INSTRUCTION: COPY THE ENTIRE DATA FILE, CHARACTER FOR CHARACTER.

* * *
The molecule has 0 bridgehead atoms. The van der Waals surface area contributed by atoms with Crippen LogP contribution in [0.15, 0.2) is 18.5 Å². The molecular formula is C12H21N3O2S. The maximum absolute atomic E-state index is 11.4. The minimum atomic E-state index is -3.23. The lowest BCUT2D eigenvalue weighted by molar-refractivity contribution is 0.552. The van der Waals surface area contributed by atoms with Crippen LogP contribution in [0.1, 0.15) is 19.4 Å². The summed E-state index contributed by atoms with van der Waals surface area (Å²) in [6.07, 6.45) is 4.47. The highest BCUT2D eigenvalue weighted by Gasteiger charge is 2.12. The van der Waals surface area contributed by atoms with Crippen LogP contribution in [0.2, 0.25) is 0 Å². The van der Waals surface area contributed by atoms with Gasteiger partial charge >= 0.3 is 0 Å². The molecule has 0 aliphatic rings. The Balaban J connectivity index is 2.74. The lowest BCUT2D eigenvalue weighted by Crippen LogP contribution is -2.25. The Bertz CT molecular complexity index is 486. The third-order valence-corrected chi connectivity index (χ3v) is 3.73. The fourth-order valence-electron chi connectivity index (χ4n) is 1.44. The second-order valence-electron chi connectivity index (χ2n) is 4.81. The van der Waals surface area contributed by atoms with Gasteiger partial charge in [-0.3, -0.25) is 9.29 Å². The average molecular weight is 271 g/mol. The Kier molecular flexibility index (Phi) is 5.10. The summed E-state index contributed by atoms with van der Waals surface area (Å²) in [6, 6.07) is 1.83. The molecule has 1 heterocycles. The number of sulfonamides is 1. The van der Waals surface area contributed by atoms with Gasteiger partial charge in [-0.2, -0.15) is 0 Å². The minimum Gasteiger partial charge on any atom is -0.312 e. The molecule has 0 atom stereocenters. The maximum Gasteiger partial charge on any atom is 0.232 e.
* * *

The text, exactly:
The molecule has 0 bridgehead atoms. The van der Waals surface area contributed by atoms with Crippen LogP contribution in [0.15, 0.2) is 18.5 Å². The molecular formula is C12H21N3O2S. The maximum absolute atomic E-state index is 11.4. The minimum atomic E-state index is -3.23. The lowest BCUT2D eigenvalue weighted by molar-refractivity contribution is 0.552. The van der Waals surface area contributed by atoms with Crippen LogP contribution in [0.1, 0.15) is 19.4 Å². The summed E-state index contributed by atoms with van der Waals surface area (Å²) in [6.07, 6.45) is 4.47. The highest BCUT2D eigenvalue weighted by Gasteiger charge is 2.12. The van der Waals surface area contributed by atoms with Crippen LogP contribution in [0.2, 0.25) is 0 Å². The van der Waals surface area contributed by atoms with Gasteiger partial charge >= 0.3 is 0 Å². The molecule has 0 aliphatic rings. The Balaban J connectivity index is 2.74. The lowest BCUT2D eigenvalue weighted by Crippen LogP contribution is -2.25. The Bertz CT molecular complexity index is 486. The third-order valence-corrected chi connectivity index (χ3v) is 3.73. The fourth-order valence-electron chi connectivity index (χ4n) is 1.44. The second-order valence-electron chi connectivity index (χ2n) is 4.81. The van der Waals surface area contributed by atoms with Gasteiger partial charge in [-0.3, -0.25) is 9.29 Å². The average molecular weight is 271 g/mol. The Kier molecular flexibility index (Phi) is 5.10. The summed E-state index contributed by atoms with van der Waals surface area (Å²) in [6, 6.07) is 1.83. The molecule has 1 heterocycles. The number of sulfonamides is 1. The van der Waals surface area contributed by atoms with Gasteiger partial charge in [-0.2, -0.15) is 0 Å². The minimum Gasteiger partial charge on any atom is -0.312 e. The molecule has 0 atom stereocenters. The maximum Gasteiger partial charge on any atom is 0.232 e.